Jenny Sanford's donated papers offer poignant view of powerful couple; 'Second Chance' e-book now available
Jenny Sanford has donated to the College of Charleston boxes of scrapbooks, emails, letters and thousands of other items kept during her marriage to Mark Sanford, a trove that sheds new light on her role as first lady and her ex-husband's campaigns for Congress and governor.
Jenny Sanford donated the materials in the summer of 2012 to the college's Special Collections Department. Archivists recently finished cataloguing 16 boxes of materials for what it calls the “Jenny Sanford Papers.” The documents are available to the public.
In a recent interview, Jenny Sanford said she was moving last August and needed to downsize. “I was either going to donate them to someone who could use them, or throw them out. ”
She said she thought the materials would be especially useful to researchers interested in election campaigns. While married, she ran her husband's congressional and gubernatorial campaigns. They never lost an election.
Taken together, the materials provide a front-seat view of one of South Carolina's most dynamic political couples. Some materials are surprisingly personal and include a wedding album and emails the Sanfords sent each other in April 2009 about their unraveling marriage. They divorced later that year after Mark Sanford's public confession that he secretly left the state to visit his now-fiancee, Maria Belen Chapur, in Argentina.
The collection also contains thousands of letters, cards and emails that friends and strangers sent Jenny Sanford after the affair came to light. Many congratulated her for not standing by her husband during the news conference. Scores also wrote that they too had husbands and wives who were unfaithful. One suggested she move to Minnesota because of its good schools and wholesome values. During her book tour, a person handed her a voodoo doll with a note that said, “Don't get mad, get even.”
She said this outpouring was one reason she decided to write a book. “Some people still email me to this day.”
She donated the materials last summer at the urging of John M. Rivers Jr., a Charleston businessman and board director with the college's Friends of the Library group, said Harlan Greene, the library's senior manuscript and reference archivist. Greene said some of the materials were “very poignant,” especially a scrapbook that Jenny put together for their 15th wedding anniversary with the title “15 years of bliss!”
Greene and Cara McHugh, a processing archivist with the library, organized and catalogued the materials and created a research guide. The department has a large backlog, which is common at many archives, and is why the materials weren't ready for public inspection until this spring. The archival process took four weeks.
“I could tell she was careful about what she gave us,” McHugh said, adding that many of the materials involved her husband's campaigns and programs she pushed as First Lady.
Some of the most revealing materials are notebooks of Jenny's from between 2004 and 2010, when her husband was governor. They're simple spiral notebooks that a college student might use, but inside are extensive notes that Jenny made about legislative battles and other issues.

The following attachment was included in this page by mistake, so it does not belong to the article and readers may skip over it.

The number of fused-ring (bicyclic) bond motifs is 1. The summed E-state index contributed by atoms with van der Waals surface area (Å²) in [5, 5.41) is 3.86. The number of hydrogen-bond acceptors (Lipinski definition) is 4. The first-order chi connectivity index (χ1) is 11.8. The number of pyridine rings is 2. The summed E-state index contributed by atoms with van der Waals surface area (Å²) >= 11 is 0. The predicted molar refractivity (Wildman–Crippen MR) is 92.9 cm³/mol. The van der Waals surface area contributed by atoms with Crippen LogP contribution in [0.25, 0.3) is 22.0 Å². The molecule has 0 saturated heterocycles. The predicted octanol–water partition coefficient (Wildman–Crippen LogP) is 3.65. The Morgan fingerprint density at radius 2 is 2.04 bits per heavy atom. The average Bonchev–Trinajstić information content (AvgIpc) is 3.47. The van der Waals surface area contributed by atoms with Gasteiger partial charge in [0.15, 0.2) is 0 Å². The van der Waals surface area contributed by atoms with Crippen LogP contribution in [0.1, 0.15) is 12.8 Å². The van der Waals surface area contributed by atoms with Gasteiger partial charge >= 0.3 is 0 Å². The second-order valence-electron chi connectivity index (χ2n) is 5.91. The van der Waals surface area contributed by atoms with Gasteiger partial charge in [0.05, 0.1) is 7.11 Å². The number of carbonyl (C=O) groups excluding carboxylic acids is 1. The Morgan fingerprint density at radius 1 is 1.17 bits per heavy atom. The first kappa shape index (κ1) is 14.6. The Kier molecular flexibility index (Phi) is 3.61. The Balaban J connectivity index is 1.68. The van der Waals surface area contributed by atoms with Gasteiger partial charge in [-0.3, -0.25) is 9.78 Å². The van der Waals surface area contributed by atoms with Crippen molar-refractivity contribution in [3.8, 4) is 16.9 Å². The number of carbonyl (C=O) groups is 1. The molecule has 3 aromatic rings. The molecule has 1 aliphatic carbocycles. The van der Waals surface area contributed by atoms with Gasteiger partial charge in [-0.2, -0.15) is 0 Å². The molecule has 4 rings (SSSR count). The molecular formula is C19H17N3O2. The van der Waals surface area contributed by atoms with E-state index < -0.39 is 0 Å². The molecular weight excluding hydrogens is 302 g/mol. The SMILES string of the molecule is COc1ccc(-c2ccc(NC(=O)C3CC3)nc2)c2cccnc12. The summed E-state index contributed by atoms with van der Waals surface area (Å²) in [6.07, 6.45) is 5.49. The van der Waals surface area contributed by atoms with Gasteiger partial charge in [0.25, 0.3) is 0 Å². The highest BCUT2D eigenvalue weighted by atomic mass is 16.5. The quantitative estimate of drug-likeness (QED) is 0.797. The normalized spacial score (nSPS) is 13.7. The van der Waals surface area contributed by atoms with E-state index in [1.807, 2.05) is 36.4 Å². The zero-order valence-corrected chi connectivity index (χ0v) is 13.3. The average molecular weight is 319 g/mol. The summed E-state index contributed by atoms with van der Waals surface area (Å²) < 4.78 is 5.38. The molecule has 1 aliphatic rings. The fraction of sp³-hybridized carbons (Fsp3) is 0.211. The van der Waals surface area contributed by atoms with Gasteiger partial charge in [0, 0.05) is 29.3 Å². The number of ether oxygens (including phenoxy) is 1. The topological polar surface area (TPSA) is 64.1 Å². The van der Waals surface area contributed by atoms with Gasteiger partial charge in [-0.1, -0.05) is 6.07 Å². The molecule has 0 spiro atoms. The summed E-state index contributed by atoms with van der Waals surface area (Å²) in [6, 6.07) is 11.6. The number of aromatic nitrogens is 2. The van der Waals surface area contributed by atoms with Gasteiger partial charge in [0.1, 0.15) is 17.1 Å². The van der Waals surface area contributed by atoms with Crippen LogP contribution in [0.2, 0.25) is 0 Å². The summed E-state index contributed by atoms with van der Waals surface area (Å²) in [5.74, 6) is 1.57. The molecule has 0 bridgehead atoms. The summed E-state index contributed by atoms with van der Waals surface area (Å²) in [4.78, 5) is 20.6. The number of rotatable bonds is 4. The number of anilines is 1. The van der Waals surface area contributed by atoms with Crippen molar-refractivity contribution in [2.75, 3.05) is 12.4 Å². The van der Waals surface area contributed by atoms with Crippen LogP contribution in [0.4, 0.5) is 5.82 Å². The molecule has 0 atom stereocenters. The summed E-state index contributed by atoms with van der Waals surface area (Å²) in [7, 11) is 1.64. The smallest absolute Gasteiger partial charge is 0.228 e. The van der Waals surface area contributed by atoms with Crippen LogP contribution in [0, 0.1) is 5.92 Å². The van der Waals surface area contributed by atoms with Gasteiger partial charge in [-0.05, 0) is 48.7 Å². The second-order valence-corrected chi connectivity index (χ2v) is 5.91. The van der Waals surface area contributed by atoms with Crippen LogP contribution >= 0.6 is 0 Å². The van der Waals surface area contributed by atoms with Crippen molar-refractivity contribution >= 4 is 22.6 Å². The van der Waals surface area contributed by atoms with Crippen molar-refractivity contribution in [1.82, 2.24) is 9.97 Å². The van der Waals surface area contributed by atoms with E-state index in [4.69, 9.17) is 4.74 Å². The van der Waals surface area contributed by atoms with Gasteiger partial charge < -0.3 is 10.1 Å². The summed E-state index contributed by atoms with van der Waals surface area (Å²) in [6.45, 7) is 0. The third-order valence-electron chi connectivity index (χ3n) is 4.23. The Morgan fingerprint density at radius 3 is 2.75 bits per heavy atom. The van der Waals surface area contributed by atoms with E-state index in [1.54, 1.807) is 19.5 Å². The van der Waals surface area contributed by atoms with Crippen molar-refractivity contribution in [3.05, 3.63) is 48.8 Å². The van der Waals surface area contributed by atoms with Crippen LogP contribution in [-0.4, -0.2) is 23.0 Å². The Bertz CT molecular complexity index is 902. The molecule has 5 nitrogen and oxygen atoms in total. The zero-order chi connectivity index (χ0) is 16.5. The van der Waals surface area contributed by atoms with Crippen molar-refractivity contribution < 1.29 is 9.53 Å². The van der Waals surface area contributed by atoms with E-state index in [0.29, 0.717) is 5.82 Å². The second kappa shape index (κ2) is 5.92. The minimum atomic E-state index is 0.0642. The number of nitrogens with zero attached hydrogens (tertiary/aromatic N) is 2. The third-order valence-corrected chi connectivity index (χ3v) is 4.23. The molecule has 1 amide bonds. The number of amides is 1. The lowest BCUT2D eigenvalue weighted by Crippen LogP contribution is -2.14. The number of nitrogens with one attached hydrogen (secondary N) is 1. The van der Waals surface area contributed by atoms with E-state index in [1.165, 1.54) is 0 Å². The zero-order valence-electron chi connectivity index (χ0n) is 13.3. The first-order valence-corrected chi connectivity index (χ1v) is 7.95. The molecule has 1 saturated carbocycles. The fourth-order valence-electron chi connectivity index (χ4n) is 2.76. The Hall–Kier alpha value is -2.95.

On one page, she diagrammed a state of the state speech. On another she wrote about efforts to privatize Santee Cooper. “Santee Cooper — competitive process needed for study so no future questions arise re competitiveness of bid … Marshall wants to call number of banks and get proposals in writing.”
She scribbled notes to call Jon Lerner, a Washington, D.C., political consultant, and comments about some of her husband's bruising battles with the Legislature. In one, she apparently paraphrased a quote from powerful state Sen. Hugh Leatherman, R-Florence: “Leatherman — 'here b/f sanford, will remain after ms, ms will be footprints in the sand.' ”
The notebooks also show how she juggled the affairs of state with family needs. When mold was found in the Governor's Mansion, she waged an aggressive campaign to have it removed. On one page, she quoted Leviticus, scribbling: “If your house be contaminated with plagues, molds and leprosy, put the contents in the middle and set it aflame.” On another page was a drawing by one of her sons.
McHugh said she was impressed by Jenny Sanford's business-like focus. “You could see how smart she was. Once she discovered that Mark was unfaithful, she flew into action.” Within months of Mark's tearful confession on June 24, 2009, at the Statehouse, Jenny had a draft for her future bestselling book, “Staying True.” Within six months, she filed for divorce.
Also included are letters from Mark to Jenny when he was in Congress. “They were very sweet,” McHugh said. “It seemed like he was really trying, but once he got to the Statehouse, those letters trailed off.”
Jenny Sanford donated the papers months before U.S. Sen. Jim DeMint stepped down, which in turn prompted Gov. Nikki Haley to appoint Rep. Tim Scott, R-Charleston, to the Senate. This created a vacancy for the 1st District Congressional seat, which Mark Sanford filled two weeks ago when he won a special election.
The “Jenny Sanford Papers” is among the more than 500 separate manuscript collections at the college's Special Collections Department. Inside the department's fireproof and climate-controlled vaults are documents about the city's rich Jewish heritage and original notes and manuscripts from James Rigney, who under the pen name Robert Jordan wrote worldwide bestselling science fiction novels. Rigney died in 2007.
Jenny Sanford said the college was a much safer place to keep items than a house on a barrier island such as Sullivan's. She said her sons might someday be interested in the materials, and because of her donation to the college, they will always have access to them, but “I was starting a fresh chapter.”